I am in the longer legs than torso group and was in between a 51cm 26" and
53cm 650B MIT Atlantis. I did not want 26" wheels. The stand over of the 53
works for me but my shorter torso and the longer top tube of the 53 was an
issue for drop bars. The zero analog stem will allow me to use Nitto Dirt
Drops on the 53. Other upright bars will not be an issue.
I also have a 1987 Panasonic MC7500 old school 26" HT MTB. It's a hand
brazed Tange Prestige MTB tubed frame. The TT is the same length,
57.5cm, as the 53 MIT Atlantis. I had Noodles on it with an 8cm Nitto dirt
drop stem but I was too stretched out. I had to go to Albatross bars. If
the Atlantis ends up with upright bars the Analog stem can be used on the
On Wednesday, May 16, 2018 at 11:29:27 AM UTC-4, Patrick Moore wrote:
> I don't disagree; I haven't followed the thread closely, but I gather that
> the Analog stem is part of a system, and not meant to be a universal
> improvement -- it's meant to be used with certain kinds of frames for
> certain kinds of riding. They may well be right; if I were for example to
> convert another "NORBA"-style frameset to longish-reach drops, I might well
> be interested in trying one of these stems.
>> Interesting take, Patrick. I agree wholeheartedly that "...stems with
>> extensions used with drop bars, and bikes built to use them both, have been
>> around too long to be mere mistakes in design." At the same time, it seems
>> to me that Analog isn't saying bike design is wrong or that people have
>> been making mistakes all this time. I do think that they're saying that the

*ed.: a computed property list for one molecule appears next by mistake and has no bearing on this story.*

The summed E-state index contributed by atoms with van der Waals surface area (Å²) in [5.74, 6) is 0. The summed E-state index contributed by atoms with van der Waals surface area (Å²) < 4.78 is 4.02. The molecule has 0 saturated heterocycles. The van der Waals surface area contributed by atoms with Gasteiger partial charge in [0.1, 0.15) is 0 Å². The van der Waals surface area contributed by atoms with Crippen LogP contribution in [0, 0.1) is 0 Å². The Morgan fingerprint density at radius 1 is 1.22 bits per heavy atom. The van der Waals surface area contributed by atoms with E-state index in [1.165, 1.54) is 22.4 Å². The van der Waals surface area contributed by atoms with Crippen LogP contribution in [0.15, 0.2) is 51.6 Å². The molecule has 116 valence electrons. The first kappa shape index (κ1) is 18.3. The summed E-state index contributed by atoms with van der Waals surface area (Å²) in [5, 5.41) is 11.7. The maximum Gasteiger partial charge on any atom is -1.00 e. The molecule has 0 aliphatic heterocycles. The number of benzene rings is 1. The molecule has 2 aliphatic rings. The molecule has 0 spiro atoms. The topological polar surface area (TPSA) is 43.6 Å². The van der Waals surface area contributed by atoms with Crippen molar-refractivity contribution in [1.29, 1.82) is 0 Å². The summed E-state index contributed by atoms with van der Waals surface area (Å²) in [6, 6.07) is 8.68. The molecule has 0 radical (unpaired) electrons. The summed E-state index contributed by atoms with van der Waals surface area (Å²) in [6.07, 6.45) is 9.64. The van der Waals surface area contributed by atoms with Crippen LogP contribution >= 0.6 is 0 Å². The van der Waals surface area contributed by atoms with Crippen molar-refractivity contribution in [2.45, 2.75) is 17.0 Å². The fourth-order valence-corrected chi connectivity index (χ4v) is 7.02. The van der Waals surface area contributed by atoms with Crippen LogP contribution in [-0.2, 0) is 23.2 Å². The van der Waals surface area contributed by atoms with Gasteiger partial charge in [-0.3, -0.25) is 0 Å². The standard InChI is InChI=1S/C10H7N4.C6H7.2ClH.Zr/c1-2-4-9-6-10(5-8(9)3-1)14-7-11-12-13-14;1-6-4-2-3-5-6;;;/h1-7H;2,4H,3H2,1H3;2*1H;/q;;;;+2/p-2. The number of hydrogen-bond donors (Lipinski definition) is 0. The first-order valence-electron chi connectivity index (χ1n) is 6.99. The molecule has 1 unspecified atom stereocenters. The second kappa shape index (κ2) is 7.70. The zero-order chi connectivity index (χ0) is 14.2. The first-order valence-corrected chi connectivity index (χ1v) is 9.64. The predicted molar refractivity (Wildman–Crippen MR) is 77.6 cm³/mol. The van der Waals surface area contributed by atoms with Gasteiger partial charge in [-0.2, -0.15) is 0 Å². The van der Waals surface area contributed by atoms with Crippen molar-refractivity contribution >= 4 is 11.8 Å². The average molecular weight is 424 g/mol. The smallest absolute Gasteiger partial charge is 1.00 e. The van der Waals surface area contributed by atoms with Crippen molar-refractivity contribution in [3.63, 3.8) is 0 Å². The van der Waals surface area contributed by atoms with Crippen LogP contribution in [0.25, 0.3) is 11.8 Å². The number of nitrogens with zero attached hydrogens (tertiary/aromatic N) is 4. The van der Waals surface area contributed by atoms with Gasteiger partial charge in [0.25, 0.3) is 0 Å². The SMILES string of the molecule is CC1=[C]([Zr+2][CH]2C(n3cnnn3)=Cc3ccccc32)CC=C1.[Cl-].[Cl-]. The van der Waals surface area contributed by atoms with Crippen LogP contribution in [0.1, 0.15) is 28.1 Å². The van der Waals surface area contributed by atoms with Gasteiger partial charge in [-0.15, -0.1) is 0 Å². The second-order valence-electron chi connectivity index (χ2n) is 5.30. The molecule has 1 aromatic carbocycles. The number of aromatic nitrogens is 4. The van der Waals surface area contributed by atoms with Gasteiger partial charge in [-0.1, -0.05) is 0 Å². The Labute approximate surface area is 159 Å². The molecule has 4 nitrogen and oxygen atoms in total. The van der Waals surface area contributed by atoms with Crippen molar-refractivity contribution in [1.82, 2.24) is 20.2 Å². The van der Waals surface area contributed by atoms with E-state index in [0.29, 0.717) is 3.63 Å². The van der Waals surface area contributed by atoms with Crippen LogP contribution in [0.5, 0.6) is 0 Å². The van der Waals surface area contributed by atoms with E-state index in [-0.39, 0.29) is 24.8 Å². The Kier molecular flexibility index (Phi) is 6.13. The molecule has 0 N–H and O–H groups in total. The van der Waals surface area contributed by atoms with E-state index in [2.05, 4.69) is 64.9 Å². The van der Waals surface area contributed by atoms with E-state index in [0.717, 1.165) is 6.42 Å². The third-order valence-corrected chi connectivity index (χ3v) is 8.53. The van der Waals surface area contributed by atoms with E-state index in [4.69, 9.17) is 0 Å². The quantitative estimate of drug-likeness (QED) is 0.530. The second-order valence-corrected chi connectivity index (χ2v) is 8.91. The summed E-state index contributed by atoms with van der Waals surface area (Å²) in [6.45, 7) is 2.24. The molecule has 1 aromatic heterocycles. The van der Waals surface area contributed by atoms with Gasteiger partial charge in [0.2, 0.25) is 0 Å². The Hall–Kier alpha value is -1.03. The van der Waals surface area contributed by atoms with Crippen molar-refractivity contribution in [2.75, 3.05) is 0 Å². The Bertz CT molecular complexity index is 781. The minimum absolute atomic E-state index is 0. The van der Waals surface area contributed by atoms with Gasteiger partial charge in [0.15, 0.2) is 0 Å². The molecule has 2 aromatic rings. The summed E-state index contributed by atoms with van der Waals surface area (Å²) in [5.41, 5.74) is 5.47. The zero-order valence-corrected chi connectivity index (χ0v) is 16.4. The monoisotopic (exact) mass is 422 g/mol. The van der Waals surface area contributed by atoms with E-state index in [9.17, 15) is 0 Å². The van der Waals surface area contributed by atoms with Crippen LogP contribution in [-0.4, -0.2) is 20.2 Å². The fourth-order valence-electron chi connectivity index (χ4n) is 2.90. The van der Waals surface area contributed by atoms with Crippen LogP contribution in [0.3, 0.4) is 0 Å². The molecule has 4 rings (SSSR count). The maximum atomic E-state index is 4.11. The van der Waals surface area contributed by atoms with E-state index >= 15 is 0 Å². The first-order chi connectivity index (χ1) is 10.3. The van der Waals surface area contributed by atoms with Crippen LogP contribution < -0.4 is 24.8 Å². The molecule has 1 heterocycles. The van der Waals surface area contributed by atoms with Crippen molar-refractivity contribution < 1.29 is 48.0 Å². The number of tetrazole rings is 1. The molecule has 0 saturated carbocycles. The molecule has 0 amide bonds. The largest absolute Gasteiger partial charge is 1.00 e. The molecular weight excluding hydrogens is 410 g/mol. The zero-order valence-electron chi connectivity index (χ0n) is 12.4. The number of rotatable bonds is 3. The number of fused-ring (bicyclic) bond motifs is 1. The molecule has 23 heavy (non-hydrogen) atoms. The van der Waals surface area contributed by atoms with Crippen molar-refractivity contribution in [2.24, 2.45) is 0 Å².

>> (W)right Stem is another way to find comfort on a bicycle, and that in
>> their experience it doesn't affect a bike's handling in a negative way.
>> Therefore, the result is a net positive for folks looking to use drop bars
>> on bikes that would otherwise be generally swept-back bar or upright riders
>> based on geometry.
>> One point I've seen them state somewhere is that modern MTBs use very,
>> very short stems. Of course, this is based off of fundamental shifts in
>> overall geometry that are aiming for a certain type of handling, but the
>> point remains: modern MTB designers aren't (necessarily) saying that NORBA
>> bikes were *wrong*. Really, current mountain bike designers are saying,
>> "Maybe we learned something from what we came up with so far, and hey,
>> maybe there's another way to do this that will work better for x or y
>> reasons." And in my view Analog is saying something similar through the
>> design and creation of their stems.
>> In other words, it seems like Analog is saying here's another option
>> rather than saying it's the only one.
>> Bob K. in Baltimore
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